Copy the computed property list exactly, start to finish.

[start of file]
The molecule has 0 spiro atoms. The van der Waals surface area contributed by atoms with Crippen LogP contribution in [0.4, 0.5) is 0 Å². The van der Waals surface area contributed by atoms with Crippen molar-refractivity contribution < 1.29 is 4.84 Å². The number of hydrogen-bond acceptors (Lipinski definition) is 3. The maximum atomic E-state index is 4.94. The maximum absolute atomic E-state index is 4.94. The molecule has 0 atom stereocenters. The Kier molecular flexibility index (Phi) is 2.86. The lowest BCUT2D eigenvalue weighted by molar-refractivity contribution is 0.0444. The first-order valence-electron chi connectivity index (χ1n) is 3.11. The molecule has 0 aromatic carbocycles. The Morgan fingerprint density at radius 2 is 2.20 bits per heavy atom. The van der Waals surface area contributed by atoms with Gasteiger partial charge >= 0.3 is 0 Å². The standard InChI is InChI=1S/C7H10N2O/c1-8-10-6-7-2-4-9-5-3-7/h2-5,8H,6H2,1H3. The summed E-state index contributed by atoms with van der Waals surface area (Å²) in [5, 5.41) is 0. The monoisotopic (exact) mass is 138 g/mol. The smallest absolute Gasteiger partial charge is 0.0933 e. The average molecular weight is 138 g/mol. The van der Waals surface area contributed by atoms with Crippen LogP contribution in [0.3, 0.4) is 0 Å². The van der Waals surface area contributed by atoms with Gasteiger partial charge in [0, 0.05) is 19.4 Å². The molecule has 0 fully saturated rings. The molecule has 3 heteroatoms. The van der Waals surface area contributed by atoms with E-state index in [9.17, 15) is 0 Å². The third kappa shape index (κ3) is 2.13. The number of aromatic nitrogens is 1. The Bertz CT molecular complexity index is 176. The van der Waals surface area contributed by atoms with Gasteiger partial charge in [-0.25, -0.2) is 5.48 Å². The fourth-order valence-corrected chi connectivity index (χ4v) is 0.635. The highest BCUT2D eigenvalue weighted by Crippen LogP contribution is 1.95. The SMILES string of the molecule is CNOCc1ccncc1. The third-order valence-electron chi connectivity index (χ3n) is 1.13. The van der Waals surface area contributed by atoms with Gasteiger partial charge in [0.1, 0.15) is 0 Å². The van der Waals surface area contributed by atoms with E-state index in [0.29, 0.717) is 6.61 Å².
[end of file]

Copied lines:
The molecule has 0 spiro atoms. The van der Waals surface area contributed by atoms with Crippen LogP contribution in [0.4, 0.5) is 0 Å². The van der Waals surface area contributed by atoms with Crippen molar-refractivity contribution < 1.29 is 4.84 Å². The number of hydrogen-bond acceptors (Lipinski definition) is 3. The maximum atomic E-state index is 4.94. The maximum absolute atomic E-state index is 4.94. The molecule has 0 atom stereocenters. The Kier molecular flexibility index (Phi) is 2.86. The lowest BCUT2D eigenvalue weighted by molar-refractivity contribution is 0.0444. The first-order valence-electron chi connectivity index (χ1n) is 3.11. The molecule has 0 aromatic carbocycles. The Morgan fingerprint density at radius 2 is 2.20 bits per heavy atom. The van der Waals surface area contributed by atoms with Gasteiger partial charge >= 0.3 is 0 Å². The standard InChI is InChI=1S/C7H10N2O/c1-8-10-6-7-2-4-9-5-3-7/h2-5,8H,6H2,1H3. The summed E-state index contributed by atoms with van der Waals surface area (Å²) in [5, 5.41) is 0. The monoisotopic (exact) mass is 138 g/mol. The smallest absolute Gasteiger partial charge is 0.0933 e. The average molecular weight is 138 g/mol. The van der Waals surface area contributed by atoms with Crippen LogP contribution in [0.3, 0.4) is 0 Å². The van der Waals surface area contributed by atoms with Gasteiger partial charge in [0, 0.05) is 19.4 Å². The molecule has 0 fully saturated rings. The molecule has 3 heteroatoms. The van der Waals surface area contributed by atoms with E-state index in [9.17, 15) is 0 Å². The third kappa shape index (κ3) is 2.13. The number of aromatic nitrogens is 1. The Bertz CT molecular complexity index is 176. The van der Waals surface area contributed by atoms with Gasteiger partial charge in [-0.25, -0.2) is 5.48 Å². The fourth-order valence-corrected chi connectivity index (χ4v) is 0.635. The highest BCUT2D eigenvalue weighted by Crippen LogP contribution is 1.95. The SMILES string of the molecule is CNOCc1ccncc1. The third-order valence-electron chi connectivity index (χ3n) is 1.13. The van der Waals surface area contributed by atoms with Gasteiger partial charge in [0.1, 0.15) is 0 Å². The van der Waals surface area contributed by atoms with E-state index in [0.29, 0.717) is 6.61 Å².